Internet error message prevents students from using Google search engine


Close up photo of man hands typing on laptop. Photo from envato elements.

Audrey Novinger

Students at all four Columbia Public Schools (CPS) high schools received intermittent error messages when using their school-issued laptops through the filtering system iboss to access Google Chrome off of CPS WiFi beginning Nov. 12. 

Director of Technology Services Dr. Arla Monroe said Google Reporting and the district content filter created the error message, although she said a change to the login and filtering policies fixed “the underlying issue.” 

Still, students such as sophomore Lucas Tennyson said the problem continues to occur, although with less frequency.

“I had to type the URL by hand into a Google doc and go to it from there, and it made everything super long and hard to do,” Tennyson said.

Dr. Monroe said teachers did not receive the error message because different filtering policies apply to them. IBoss allows schools and administrators to restrict inappropriate or unwanted digital content on students’ devices, which is a federal requirement under the Children’s Internet Protection Act, according to the Federal Communications Commission. While Dr. Monroe said the root of the problem is fixed, students such as sophomore Lucas Tennyson continue to experience issues.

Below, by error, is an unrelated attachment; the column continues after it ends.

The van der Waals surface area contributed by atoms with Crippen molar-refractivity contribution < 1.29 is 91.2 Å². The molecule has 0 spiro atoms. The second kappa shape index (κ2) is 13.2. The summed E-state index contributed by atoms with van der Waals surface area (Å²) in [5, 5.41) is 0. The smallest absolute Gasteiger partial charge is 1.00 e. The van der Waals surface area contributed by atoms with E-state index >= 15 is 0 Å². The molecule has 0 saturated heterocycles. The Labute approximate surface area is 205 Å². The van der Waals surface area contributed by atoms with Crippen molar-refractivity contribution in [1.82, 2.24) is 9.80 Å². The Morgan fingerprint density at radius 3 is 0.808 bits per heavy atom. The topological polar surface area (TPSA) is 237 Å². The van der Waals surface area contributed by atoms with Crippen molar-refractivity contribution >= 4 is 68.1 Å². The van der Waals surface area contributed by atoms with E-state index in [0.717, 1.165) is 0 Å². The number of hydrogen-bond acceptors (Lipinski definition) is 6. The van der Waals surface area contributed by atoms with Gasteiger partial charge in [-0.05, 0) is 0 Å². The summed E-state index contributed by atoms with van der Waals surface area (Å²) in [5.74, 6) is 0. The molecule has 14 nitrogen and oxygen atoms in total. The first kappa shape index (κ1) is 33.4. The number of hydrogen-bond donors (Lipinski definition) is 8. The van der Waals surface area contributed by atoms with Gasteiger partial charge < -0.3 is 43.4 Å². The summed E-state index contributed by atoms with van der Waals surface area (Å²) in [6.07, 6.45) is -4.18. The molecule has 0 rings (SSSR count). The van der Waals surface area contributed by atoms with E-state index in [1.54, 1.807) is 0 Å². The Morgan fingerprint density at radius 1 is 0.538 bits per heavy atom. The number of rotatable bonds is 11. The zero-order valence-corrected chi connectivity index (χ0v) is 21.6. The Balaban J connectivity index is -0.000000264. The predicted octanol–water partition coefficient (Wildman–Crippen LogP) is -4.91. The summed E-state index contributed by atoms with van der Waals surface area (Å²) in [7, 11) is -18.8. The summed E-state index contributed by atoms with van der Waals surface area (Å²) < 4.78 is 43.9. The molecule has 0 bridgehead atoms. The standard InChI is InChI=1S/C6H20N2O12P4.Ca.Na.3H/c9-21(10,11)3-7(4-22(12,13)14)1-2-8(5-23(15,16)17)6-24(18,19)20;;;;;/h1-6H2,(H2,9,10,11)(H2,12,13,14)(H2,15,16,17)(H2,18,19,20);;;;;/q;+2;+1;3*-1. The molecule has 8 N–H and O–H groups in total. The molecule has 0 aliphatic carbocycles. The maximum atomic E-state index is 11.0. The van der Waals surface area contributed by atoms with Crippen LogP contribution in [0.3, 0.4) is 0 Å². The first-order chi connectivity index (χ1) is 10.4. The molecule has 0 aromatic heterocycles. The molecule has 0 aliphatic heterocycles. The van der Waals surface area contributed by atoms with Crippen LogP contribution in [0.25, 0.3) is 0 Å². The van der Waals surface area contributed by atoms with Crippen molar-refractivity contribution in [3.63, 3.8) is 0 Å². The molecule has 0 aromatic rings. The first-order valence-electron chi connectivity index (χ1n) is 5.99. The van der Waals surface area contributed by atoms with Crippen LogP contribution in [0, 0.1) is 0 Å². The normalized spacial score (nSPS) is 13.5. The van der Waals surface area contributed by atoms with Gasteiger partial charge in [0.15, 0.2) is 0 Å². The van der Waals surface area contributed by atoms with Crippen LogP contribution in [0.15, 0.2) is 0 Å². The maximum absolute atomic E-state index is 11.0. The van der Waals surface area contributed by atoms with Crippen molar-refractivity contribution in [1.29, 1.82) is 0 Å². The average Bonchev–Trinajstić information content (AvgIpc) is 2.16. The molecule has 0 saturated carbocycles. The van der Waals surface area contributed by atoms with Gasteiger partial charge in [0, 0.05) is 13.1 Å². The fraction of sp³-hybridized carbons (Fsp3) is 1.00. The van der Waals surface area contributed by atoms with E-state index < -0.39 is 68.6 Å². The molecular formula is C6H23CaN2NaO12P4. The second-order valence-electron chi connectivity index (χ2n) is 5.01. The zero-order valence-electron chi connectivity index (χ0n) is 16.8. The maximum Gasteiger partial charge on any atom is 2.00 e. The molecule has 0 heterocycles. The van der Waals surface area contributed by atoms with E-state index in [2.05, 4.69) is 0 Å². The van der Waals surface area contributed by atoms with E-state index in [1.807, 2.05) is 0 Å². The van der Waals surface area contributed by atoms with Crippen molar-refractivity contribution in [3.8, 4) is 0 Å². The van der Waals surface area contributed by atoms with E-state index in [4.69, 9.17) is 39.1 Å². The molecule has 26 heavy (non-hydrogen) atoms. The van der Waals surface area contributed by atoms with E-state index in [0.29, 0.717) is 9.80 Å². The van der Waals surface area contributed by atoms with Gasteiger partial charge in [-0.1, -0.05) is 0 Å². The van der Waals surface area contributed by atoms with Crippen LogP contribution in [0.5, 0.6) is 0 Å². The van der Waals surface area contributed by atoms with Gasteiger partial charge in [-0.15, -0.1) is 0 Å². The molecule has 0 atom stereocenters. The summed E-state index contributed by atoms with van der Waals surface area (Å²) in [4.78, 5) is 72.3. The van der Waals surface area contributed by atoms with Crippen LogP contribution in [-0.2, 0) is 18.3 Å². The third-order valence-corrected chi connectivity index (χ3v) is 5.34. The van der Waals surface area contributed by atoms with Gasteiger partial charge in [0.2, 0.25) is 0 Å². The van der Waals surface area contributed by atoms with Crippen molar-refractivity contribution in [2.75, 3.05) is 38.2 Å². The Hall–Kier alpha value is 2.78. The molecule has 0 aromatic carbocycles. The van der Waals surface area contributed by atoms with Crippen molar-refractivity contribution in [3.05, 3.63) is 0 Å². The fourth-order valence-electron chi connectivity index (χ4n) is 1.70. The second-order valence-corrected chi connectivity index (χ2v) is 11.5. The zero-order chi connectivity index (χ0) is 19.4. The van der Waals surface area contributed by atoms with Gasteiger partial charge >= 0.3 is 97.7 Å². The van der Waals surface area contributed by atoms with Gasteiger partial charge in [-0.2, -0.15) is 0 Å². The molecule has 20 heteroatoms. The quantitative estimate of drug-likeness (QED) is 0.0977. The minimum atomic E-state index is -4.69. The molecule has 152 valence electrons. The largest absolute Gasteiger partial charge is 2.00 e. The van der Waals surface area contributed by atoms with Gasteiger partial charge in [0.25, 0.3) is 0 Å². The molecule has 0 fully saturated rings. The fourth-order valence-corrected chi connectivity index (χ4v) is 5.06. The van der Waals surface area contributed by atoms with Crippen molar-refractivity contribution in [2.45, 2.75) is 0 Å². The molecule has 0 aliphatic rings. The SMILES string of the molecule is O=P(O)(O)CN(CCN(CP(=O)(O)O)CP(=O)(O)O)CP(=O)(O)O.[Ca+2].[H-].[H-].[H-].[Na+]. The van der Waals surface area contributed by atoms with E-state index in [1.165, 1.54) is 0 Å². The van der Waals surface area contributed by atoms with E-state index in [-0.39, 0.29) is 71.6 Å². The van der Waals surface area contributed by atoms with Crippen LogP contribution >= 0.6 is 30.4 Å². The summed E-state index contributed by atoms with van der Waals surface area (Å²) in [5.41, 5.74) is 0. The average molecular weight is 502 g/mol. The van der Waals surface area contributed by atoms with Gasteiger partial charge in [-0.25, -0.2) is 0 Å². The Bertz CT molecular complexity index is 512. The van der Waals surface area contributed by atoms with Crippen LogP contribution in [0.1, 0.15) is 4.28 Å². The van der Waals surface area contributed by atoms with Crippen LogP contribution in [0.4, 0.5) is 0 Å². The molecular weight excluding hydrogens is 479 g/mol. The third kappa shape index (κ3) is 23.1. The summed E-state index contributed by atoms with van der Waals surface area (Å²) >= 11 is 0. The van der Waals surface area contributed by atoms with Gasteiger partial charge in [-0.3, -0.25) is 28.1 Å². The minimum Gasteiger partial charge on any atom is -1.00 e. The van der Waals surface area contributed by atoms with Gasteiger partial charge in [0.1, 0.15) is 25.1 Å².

Tennyson said the error message, which reads “This page isn’t working. Try clearing your cookies,” appeared for several weeks. He said the inability to search directly through Google was inconvenient when working at home.

Besides accessing links through Google docs, some students said they had luck using different search engines such as Bing or typing a complete URL into the Google search bar. Junior Samantha Doisy said she used her phone in tandem with her school laptop when she experienced the problem, which helped temporarily but was still frustrating. She said for classes such as Advanced Placement (AP) US History and AP Language and Composition she often needs to use an online thesaurus or search the Internet for factual evidence to incorporate into writing assignments. With the Google search engine down, she said researching was a hassle.

“It’s pretty annoying because if I’m trying to work on something, and I want to look up something that’s related to it, then it won’t work,” Doisy said. “Sometimes I’ll have to look it up on my phone and be working on both my laptop and my phone at the same time.” 

During the past week Doisy said she stopped seeing the error message, and Tennyson said the message occurs on his laptop less frequently. For now, Dr. Monroe said CPS has “technicians on site at all locations to help students who are having issues.”

 “[The problem] hasn’t happened that much during finals week, Tennyson said, “so it hasn’t been horrible, but still when it happens, it sucks.”

Have you experienced the Google error message? Let us know in the comments below.